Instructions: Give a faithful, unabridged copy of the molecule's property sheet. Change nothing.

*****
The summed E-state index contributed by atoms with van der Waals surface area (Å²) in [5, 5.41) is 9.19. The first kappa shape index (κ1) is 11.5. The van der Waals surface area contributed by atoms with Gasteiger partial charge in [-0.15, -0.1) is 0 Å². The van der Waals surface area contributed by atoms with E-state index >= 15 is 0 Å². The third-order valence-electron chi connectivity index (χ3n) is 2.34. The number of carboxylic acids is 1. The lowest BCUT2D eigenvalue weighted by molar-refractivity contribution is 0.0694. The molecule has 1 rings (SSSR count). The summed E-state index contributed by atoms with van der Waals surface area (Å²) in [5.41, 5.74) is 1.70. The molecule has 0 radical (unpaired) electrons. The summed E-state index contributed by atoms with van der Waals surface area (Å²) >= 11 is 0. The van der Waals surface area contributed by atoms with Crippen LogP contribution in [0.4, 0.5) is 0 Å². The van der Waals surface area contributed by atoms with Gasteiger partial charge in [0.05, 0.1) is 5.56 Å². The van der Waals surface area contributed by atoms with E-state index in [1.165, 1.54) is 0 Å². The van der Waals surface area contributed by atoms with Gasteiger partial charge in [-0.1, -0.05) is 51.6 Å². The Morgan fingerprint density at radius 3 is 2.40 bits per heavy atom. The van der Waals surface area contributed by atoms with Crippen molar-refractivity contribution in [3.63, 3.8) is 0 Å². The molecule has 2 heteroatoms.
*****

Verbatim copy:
The summed E-state index contributed by atoms with van der Waals surface area (Å²) in [5, 5.41) is 9.19. The first kappa shape index (κ1) is 11.5. The van der Waals surface area contributed by atoms with Gasteiger partial charge in [-0.15, -0.1) is 0 Å². The van der Waals surface area contributed by atoms with E-state index >= 15 is 0 Å². The third-order valence-electron chi connectivity index (χ3n) is 2.34. The number of carboxylic acids is 1. The lowest BCUT2D eigenvalue weighted by molar-refractivity contribution is 0.0694. The molecule has 1 rings (SSSR count). The summed E-state index contributed by atoms with van der Waals surface area (Å²) in [5.41, 5.74) is 1.70. The molecule has 0 radical (unpaired) electrons. The summed E-state index contributed by atoms with van der Waals surface area (Å²) >= 11 is 0. The van der Waals surface area contributed by atoms with Crippen LogP contribution in [0.4, 0.5) is 0 Å². The van der Waals surface area contributed by atoms with Gasteiger partial charge in [0.05, 0.1) is 5.56 Å². The van der Waals surface area contributed by atoms with E-state index in [1.165, 1.54) is 0 Å². The van der Waals surface area contributed by atoms with Gasteiger partial charge in [-0.1, -0.05) is 51.6 Å². The Morgan fingerprint density at radius 3 is 2.40 bits per heavy atom. The van der Waals surface area contributed by atoms with Crippen molar-refractivity contribution in [3.63, 3.8) is 0 Å². The molecule has 2 heteroatoms.